Spotify’s Wrapped recently came out, which artists did you listen to the most?
In Italy the one I listened to most was Paky, on the chart I also had light artists like Bad Bunny, who I have always appreciated, and Drake, who although he has disappointed me with his latest projects is perfect for more chill situations. Among the underground I had Joey Badass, he was quite strange my Wrapped.

PH: Andrès Juan Suarez

The Milan of “miracles” – interview with Guè and 5tate Of Mind
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The Milan of “miracles” – interview with Guè and 5tate Of Mind
The Milan of “miracles” – interview with Guè and 5tate Of Mind
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Kensuke Koike, the alchemist of the image

Kensuke Koike, the alchemist of the image

Tommaso Berra · 1 week ago · Art

In Santeria Paladini 8 in Milan, on the occasion of the series of meetings organized by Curiouser and Curiouser was guest artist Kensuke Koike, or as he better describes himself, an “alchemist of the image.”
Koike’s work starts from painting; it was in Venice, during his years of studies, that due to circumstances he decided to shift his attention to photographic images, especially those yellowed and abandoned by time, which would lead him to develop a style close to collage, but also to kinetic art, and magic.

Photography for Kensuke Koike is an object to be transformed, which is why he does not consider a photographer, whose creative process is the result of a moment, of speed of execution. Koike also takes months and months before he is able to find the correct combination and arrangement of elements, in a creative method typical of Japanese art and ritual in general.
From his archive of some 80,000 photos he then begins a journey through sepia-toned subjects and faces, which are cut, torn, superimposed, combined, rotated, giving new meaning to unknown stories. It is the simplicity of how Kensuke’s works work – well documented on Instagram – that draws the viewer in. The way the works unravel and deform create videos that we might find in a “satisfying” section, a result achieved by the precision of the cuts, the manic study of composition and movement.

Kensuke Koike, the alchemist of the image
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Kensuke Koike, the alchemist of the image
Kensuke Koike, the alchemist of the image
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Milan’s new “Paladins of Dreams” in Wish Mi project mural

Milan’s new “Paladins of Dreams” in Wish Mi project mural

Tommaso Berra · 2 weeks ago · Art

As of Saturday, November 19, the Via Spaventa neighborhood in Milan has two new “Paladins of Dreams,” these are two figures painted by artist La Fille Bertha together with the boys and girls of the UIA project “Wish Mi: Wellbeing Integrated System of Milan.”
Over the past few months, together with ActionAid Italia educators, the artist and the boys and girls involved in the project identified themes capable of telling the identity of an entire neighborhood, but also the dreams of the new generations living in it.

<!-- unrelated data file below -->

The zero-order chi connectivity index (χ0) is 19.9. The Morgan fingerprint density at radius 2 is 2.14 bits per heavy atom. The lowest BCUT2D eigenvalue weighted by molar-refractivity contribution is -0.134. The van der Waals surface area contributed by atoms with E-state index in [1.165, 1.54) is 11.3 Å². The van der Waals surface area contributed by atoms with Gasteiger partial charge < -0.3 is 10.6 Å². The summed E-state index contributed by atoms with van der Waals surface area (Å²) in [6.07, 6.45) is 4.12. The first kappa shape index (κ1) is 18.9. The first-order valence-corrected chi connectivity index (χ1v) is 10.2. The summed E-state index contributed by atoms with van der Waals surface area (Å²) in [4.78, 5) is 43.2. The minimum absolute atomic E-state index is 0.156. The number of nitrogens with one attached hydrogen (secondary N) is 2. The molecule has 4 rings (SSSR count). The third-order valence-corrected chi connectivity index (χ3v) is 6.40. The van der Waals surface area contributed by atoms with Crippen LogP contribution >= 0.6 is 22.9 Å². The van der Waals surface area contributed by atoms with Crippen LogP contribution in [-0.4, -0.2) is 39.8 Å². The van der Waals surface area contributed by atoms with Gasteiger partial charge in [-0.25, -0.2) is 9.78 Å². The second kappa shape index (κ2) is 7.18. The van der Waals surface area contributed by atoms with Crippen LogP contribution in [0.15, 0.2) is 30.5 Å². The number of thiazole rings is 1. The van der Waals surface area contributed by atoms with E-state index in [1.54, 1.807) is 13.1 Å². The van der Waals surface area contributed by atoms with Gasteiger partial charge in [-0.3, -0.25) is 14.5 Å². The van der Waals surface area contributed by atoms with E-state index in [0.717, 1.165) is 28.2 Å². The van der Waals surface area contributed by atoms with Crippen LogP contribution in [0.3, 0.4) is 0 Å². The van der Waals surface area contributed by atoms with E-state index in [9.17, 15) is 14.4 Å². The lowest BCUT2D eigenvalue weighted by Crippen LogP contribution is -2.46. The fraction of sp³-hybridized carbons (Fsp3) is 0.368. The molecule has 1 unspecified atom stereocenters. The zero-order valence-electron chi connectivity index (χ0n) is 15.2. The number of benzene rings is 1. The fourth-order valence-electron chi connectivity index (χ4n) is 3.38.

The artwork presented filled the Milanese neighborhood with energy not only thanks to the bright colors and the artist’s geometric and minimal style, but also to the action of the boys and girls, who, after coming up with the concept of the work, took cans and colors themselves, contributing to the creation of the mural. 

Wish Mi showed art as a tool for participation, sharing and dialogue between residents and the city. The talent of La Fille Bertha helped push further the imagination horizons of the boys and girls, who in turn opened an imaginary of symbols and subjects, in a mutual exchange that culminated in “The Paladins of Dreams.”
The nature of the project, co-funded by the European Commission-European Regional Development Fund and developed by the City of Milan, ActionAid Italy, Milan Polytechnic Foundation, Catholic University of the Sacred Heart, and ABCittà Cooperative, is to define the needs and dreams of an active community, whose dreams must be represented by the context that surrounds them and by figures that are totems of hope, just like the paladins represented in the work.
After the mural created in 2021 by Mister Thoms in the Comasina-Bruzzano neighborhood, Wish Mi 2022 returns to reinterpret the role of Milan and the young generations that inhabit it through public art. A wall that will be the backdrop to the walks of an entire neighborhood, it will be the background and starting point of stories yet to be written and dreamed. 

Wish Mi | Collater.al
Wish Mi | Collater.al
Wish Mi | Collater.al
Wish Mi | Collater.al
Wish Mi | Collater.al
Wish Mi | Collater.al
Wish Mi | Collater.al
Wish Mi | Collater.al
Wish Mi | Collater.al
Wish Mi | Collater.al
Wish Mi | Collater.al
Wish Mi | Collater.al
Wish Mi | Collater.al
Wish Mi | Collater.al
Wish Mi | Collater.al
Wish Mi | Collater.al
Wish Mi | Collater.al
Wish Mi | Collater.al
Milan’s new “Paladins of Dreams” in Wish Mi project mural
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Milan’s new “Paladins of Dreams” in Wish Mi project mural
Milan’s new “Paladins of Dreams” in Wish Mi project mural